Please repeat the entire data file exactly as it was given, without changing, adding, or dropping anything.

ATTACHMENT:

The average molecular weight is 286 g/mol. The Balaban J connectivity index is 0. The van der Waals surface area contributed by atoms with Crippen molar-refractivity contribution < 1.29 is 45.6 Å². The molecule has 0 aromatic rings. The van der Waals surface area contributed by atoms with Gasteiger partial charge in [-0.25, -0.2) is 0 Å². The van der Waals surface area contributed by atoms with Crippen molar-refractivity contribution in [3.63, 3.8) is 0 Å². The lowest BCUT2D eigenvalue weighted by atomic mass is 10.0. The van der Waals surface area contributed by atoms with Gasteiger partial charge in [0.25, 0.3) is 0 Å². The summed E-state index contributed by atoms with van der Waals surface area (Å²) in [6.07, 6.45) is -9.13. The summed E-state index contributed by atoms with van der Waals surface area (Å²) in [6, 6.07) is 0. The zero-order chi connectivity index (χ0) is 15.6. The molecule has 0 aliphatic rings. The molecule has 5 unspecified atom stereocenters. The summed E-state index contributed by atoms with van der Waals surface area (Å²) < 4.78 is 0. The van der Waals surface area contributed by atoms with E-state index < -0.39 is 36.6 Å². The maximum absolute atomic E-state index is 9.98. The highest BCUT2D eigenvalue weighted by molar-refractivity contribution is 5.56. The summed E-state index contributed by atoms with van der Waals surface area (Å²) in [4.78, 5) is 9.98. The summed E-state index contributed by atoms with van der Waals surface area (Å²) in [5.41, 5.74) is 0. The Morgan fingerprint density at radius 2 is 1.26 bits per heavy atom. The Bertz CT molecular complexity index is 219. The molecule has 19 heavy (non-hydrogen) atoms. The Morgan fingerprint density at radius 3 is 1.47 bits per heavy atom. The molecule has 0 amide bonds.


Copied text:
The average molecular weight is 286 g/mol. The Balaban J connectivity index is 0. The van der Waals surface area contributed by atoms with Crippen molar-refractivity contribution < 1.29 is 45.6 Å². The molecule has 0 aromatic rings. The van der Waals surface area contributed by atoms with Gasteiger partial charge in [-0.25, -0.2) is 0 Å². The van der Waals surface area contributed by atoms with Crippen molar-refractivity contribution in [3.63, 3.8) is 0 Å². The lowest BCUT2D eigenvalue weighted by atomic mass is 10.0. The van der Waals surface area contributed by atoms with Gasteiger partial charge in [0.25, 0.3) is 0 Å². The summed E-state index contributed by atoms with van der Waals surface area (Å²) in [6.07, 6.45) is -9.13. The summed E-state index contributed by atoms with van der Waals surface area (Å²) in [6, 6.07) is 0. The zero-order chi connectivity index (χ0) is 15.6. The molecule has 0 aliphatic rings. The molecule has 5 unspecified atom stereocenters. The summed E-state index contributed by atoms with van der Waals surface area (Å²) < 4.78 is 0. The van der Waals surface area contributed by atoms with E-state index < -0.39 is 36.6 Å². The maximum absolute atomic E-state index is 9.98. The highest BCUT2D eigenvalue weighted by molar-refractivity contribution is 5.56. The summed E-state index contributed by atoms with van der Waals surface area (Å²) in [4.78, 5) is 9.98. The summed E-state index contributed by atoms with van der Waals surface area (Å²) in [5.41, 5.74) is 0. The Morgan fingerprint density at radius 2 is 1.26 bits per heavy atom. The Bertz CT molecular complexity index is 219. The molecule has 19 heavy (non-hydrogen) atoms. The Morgan fingerprint density at radius 3 is 1.47 bits per heavy atom. The molecule has 0 amide bonds.